The legacy of the oil price shock

Spark Global Limited reports:

Matthew Lynn says after the recent surge in gas prices, we can expect slower growth, industrial decline, and a newly confident Russia. Anyone looking at their heating bills in the coming months will be painfully aware that gas prices have soared. Over the course of 2021, that number has increased more than fourfold. In frenzied trading last week, gold rose by more than 20 per cent a day. Why is that? Renewables are an important part of the energy mix, but they are not generating as much electricity as expected, while the massive stimulus package and post-pandemic rebound have led to a surge in demand.
Energy markets have not seen such a sharp rise in prices since the “oil shock” of the 1970s. That was when Opec, the oil producers’ cartel, discovered it could hold the developed world to ransom by switching supplies on and off. The result was an era of “stagflation”, in which prices rose rapidly, economic growth stagnated and power shifted to the Middle East. The turmoil it unleashed destroyed governments on both sides of the Atlantic.

It’s not the ’70s anymore, but energy is still important
This one is unlikely to be so dramatic. We use much less energy as a percentage of GDP than we did 50 years ago. It now accounts for 4% of GDP, compared with a peak of 11% in the 1970s. Services are far more important than they used to be, we are far more energy efficient, and all the investment in green energy means we at least have alternatives that are increasingly important, even if they are not yet a substitute for natural gas. But that does not mean that big increases in energy prices are irrelevant. In fact, they will affect the economy in three important ways.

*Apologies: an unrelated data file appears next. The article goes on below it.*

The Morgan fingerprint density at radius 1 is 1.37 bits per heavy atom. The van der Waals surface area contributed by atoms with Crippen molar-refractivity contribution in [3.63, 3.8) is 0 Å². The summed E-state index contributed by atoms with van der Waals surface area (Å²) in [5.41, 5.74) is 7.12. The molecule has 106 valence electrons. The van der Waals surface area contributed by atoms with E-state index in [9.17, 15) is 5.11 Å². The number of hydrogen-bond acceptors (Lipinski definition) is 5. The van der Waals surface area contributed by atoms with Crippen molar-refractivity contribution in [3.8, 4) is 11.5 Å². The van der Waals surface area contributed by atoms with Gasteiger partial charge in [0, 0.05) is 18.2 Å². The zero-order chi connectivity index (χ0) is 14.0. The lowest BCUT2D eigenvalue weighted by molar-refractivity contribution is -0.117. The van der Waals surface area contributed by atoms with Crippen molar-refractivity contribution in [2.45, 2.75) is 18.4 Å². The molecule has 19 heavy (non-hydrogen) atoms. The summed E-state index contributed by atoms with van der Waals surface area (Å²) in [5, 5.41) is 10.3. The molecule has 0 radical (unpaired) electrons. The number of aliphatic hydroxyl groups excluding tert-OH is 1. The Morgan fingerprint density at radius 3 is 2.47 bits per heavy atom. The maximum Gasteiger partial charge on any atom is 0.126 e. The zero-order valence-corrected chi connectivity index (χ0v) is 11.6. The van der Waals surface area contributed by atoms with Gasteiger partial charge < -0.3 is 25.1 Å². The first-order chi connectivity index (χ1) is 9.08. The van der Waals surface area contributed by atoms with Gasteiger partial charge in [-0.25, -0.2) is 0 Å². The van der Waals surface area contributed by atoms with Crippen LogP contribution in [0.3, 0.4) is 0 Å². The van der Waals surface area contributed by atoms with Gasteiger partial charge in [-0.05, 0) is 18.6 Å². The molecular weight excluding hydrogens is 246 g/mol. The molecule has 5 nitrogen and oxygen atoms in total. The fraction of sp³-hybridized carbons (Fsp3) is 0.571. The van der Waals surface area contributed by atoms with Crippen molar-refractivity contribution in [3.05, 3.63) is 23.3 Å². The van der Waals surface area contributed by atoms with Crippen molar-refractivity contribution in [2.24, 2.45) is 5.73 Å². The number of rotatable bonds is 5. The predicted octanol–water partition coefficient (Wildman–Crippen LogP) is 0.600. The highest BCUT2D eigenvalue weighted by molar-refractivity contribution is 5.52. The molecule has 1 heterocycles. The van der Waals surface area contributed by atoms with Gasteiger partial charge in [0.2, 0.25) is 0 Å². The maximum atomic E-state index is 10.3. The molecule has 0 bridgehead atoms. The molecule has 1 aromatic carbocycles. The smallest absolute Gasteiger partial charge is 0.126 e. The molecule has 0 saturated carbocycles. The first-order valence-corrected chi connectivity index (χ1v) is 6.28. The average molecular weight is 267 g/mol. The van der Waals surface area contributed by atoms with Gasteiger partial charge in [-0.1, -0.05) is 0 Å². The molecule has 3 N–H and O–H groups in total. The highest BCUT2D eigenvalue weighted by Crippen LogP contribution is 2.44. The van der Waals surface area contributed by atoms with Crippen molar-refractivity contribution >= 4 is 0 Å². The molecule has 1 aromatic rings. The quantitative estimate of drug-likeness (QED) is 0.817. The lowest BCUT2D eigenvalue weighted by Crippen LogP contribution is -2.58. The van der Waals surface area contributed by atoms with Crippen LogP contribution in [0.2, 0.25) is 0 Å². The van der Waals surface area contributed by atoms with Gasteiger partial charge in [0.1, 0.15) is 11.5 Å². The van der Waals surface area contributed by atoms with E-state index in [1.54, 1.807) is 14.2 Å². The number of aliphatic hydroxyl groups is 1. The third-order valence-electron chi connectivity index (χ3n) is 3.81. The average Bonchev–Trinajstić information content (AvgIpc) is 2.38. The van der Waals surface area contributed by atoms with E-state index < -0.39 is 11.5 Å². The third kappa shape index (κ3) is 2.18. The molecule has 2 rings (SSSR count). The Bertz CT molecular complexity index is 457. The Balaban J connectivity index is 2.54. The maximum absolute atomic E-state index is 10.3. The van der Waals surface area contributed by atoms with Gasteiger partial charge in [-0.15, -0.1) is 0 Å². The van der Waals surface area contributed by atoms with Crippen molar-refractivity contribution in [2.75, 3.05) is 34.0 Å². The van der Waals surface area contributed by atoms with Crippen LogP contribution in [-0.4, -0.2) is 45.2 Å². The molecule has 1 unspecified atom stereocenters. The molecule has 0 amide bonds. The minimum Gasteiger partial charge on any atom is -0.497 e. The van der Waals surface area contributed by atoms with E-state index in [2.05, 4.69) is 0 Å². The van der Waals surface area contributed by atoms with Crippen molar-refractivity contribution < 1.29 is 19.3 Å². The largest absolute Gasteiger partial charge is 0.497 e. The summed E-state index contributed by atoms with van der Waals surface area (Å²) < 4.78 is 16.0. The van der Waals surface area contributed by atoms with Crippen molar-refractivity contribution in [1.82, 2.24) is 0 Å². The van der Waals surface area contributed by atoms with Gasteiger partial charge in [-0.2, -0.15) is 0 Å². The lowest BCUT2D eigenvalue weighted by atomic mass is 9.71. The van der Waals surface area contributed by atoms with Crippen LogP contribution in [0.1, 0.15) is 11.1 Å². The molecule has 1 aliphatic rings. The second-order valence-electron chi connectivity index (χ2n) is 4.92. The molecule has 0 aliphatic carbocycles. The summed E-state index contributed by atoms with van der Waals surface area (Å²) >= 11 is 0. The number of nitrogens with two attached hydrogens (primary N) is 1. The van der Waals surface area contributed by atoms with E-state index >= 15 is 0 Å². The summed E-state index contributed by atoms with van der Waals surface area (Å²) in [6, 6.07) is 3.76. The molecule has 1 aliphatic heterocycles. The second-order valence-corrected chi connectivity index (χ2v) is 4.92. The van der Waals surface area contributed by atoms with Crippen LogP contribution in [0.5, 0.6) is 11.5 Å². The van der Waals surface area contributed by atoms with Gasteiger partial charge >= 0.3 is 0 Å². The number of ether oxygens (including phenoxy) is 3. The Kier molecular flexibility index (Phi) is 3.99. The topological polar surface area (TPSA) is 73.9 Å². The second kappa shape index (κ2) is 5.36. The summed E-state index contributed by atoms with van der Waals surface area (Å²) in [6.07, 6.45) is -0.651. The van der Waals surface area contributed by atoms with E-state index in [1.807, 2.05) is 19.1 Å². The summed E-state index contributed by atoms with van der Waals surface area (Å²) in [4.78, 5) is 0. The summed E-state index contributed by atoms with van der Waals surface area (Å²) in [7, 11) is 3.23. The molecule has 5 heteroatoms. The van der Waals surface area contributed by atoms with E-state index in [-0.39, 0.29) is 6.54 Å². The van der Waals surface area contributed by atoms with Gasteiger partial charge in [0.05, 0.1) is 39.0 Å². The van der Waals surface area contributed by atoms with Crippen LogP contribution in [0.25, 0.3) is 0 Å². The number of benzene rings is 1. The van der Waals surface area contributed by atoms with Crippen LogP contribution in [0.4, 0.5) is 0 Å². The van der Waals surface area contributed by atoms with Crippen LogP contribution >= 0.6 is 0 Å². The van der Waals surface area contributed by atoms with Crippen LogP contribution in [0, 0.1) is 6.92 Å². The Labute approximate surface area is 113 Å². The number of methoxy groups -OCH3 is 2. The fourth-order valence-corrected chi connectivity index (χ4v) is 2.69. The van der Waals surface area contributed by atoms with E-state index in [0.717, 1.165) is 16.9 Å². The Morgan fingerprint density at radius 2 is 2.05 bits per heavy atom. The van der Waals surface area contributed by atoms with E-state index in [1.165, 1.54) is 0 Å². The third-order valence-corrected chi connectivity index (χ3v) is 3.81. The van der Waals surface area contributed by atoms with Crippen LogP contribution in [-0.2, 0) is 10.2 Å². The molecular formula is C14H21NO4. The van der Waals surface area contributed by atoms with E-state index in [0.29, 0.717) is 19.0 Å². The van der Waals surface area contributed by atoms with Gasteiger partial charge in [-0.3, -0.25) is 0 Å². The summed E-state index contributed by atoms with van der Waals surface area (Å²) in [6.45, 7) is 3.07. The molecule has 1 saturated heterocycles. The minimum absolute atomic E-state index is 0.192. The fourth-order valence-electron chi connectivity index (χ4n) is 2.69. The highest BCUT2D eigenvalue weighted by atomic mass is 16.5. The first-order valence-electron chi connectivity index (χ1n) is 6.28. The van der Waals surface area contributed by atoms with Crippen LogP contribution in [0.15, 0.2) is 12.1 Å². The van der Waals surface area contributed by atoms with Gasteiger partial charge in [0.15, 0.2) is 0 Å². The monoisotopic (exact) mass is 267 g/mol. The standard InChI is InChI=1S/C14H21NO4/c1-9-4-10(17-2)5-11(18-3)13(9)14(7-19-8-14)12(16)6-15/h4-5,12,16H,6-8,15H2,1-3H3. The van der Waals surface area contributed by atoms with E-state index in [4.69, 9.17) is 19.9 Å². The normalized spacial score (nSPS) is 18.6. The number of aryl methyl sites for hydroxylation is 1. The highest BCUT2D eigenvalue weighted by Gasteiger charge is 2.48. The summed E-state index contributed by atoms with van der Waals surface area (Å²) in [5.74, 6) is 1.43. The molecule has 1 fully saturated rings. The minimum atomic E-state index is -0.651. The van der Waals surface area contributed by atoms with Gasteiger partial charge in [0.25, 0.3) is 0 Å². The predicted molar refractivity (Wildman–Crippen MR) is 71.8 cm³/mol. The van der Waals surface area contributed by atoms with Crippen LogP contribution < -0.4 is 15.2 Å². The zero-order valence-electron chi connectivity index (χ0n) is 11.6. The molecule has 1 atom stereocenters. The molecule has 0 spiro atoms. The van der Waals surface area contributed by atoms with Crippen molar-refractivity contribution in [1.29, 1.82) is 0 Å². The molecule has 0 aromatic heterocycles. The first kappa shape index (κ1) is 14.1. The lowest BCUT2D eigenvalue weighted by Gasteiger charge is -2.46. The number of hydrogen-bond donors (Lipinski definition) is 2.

First, they slow economic growth. Rising energy prices will eat into demand in all major economies. There is little difference between higher industrial costs and higher consumer prices. Either way, people will have less money to spend. It is true that some of this money will be recycled, because energy exporters will be able to buy more energy. But early commodity cycles show that the process is rarely smooth. A lot of demand would be lost and all the major economies would be in trouble. Worst of all, this will happen when they are just beginning to recover from the pandemic.
Second, industrial decline is expected. Soaring energy prices are a pain for consumers, but they can largely be absorbed by cutting some costs elsewhere. However, it could be disastrous for many industries that use a lot of electricity. If costs can’t be passed on to consumers — and often they can’t if the product is made with a substitute, or if it’s not essential — the company may really be in trouble. Industries such as chemicals, building materials, paper, glass and food production are likely to be shut down.